Why Companies Succeed: Price/Performance

by Colin Berkshire

I have worked for big and small companies over my decades long career. I have seen companies destroyed and new ones emerge. And I have seen patterns.

The common pattern that I see is that companies succeed when they can offer the best price/performance ratio and find a way to make money while doing that. I think the formula is really that simple. Really.

OK, yes, you must communicate this to prospective customers, so marketing is important. But marketing is no more important than customer service, or manufacturing, or any other department. The marketers will tell you the company revolves around them, as will the finance department explain why they are the core of the business. But no department makes a company.

What matters is price/performance in products.

If you have a truly great product and you price it at a point that your competitors cannot, and you cam make money then everything falls into place. Marketing gets easier. Customer Service gets easier. Everything is easier.

Having a good price/performance is difficult for two or three reasons: some products are fully commoditized: they offer no enter performance so that can only compete on price and this erodes out all of the profits. Or, the products are better only to a small niche market (“Our milk comes in the finest designer plastic bottles.”) the trick is to design a product that is readily perceived as being better at a great price point. This takes genius. It’s why Steve Jobs was such a success.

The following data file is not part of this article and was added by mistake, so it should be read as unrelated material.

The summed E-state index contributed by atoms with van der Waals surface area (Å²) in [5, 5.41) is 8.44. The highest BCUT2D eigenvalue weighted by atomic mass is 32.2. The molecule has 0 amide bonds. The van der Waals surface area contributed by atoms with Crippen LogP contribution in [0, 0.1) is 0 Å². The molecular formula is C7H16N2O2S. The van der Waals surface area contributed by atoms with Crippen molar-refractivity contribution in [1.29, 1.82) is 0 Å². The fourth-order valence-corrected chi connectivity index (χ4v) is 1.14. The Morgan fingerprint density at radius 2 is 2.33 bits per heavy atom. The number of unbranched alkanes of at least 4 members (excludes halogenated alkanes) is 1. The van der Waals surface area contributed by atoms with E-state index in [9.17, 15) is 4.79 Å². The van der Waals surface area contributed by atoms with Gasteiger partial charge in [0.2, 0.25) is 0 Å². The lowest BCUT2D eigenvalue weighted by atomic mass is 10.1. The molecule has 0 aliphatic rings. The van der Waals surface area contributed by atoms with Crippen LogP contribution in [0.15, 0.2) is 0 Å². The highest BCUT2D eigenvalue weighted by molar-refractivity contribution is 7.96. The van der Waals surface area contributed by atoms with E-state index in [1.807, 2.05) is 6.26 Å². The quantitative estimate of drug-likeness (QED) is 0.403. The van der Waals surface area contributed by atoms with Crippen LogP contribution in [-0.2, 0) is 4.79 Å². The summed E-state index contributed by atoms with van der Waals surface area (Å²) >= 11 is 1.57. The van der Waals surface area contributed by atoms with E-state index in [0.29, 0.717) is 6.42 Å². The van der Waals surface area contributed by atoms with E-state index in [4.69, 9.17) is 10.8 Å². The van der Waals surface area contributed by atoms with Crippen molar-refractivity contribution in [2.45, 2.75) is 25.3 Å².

I have been with several companies that were great financial successes. In every case they had a superior product that customers preferred, and they priced it aggressively and not at premium prices. They attained market share and volume and that drove margins and profits. Often these companies boast that they have the best products, the lowest manufacturing prices, and they cost no more than competition.

I will maintain that Apple under Steve Jobs was a success because they had the best price/performance. The same for Google in its early days. The same for Ford motor company. The same for Tesla. Over and over you will see that leadership was attained by having better price/performance.

I will grant you that old, established companies like Verizon or Comcast keep market leadership through political influence, regulatory protection, and by predatory practices. But if you aren’t a giant, you need to focus on price/performance. That is the most important thing in any growing business.